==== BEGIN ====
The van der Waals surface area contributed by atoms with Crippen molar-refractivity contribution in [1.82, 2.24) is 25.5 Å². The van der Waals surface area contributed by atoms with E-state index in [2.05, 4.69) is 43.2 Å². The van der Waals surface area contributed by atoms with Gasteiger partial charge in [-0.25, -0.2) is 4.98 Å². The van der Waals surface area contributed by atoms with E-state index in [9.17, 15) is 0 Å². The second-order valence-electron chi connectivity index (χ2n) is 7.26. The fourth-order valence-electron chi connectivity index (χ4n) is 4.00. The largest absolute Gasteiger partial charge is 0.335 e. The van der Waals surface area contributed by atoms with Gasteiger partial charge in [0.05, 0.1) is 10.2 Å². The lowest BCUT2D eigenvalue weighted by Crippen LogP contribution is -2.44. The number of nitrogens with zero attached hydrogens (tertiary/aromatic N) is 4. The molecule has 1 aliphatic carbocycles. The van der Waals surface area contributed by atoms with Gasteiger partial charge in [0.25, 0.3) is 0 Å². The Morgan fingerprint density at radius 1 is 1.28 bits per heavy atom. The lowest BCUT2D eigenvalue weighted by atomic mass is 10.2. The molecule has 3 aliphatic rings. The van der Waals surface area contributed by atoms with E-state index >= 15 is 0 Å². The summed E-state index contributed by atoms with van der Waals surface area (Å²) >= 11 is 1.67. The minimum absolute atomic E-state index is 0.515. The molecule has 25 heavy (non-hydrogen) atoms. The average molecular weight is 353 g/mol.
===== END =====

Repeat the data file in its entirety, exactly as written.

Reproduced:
The van der Waals surface area contributed by atoms with Crippen molar-refractivity contribution in [1.82, 2.24) is 25.5 Å². The van der Waals surface area contributed by atoms with E-state index in [2.05, 4.69) is 43.2 Å². The van der Waals surface area contributed by atoms with Gasteiger partial charge in [-0.25, -0.2) is 4.98 Å². The van der Waals surface area contributed by atoms with E-state index in [9.17, 15) is 0 Å². The second-order valence-electron chi connectivity index (χ2n) is 7.26. The fourth-order valence-electron chi connectivity index (χ4n) is 4.00. The largest absolute Gasteiger partial charge is 0.335 e. The van der Waals surface area contributed by atoms with Gasteiger partial charge in [0.05, 0.1) is 10.2 Å². The lowest BCUT2D eigenvalue weighted by Crippen LogP contribution is -2.44. The number of nitrogens with zero attached hydrogens (tertiary/aromatic N) is 4. The molecule has 1 aliphatic carbocycles. The van der Waals surface area contributed by atoms with Gasteiger partial charge in [0.25, 0.3) is 0 Å². The Morgan fingerprint density at radius 1 is 1.28 bits per heavy atom. The lowest BCUT2D eigenvalue weighted by atomic mass is 10.2. The molecule has 3 aliphatic rings. The van der Waals surface area contributed by atoms with E-state index >= 15 is 0 Å². The summed E-state index contributed by atoms with van der Waals surface area (Å²) >= 11 is 1.67. The minimum absolute atomic E-state index is 0.515. The molecule has 25 heavy (non-hydrogen) atoms. The average molecular weight is 353 g/mol.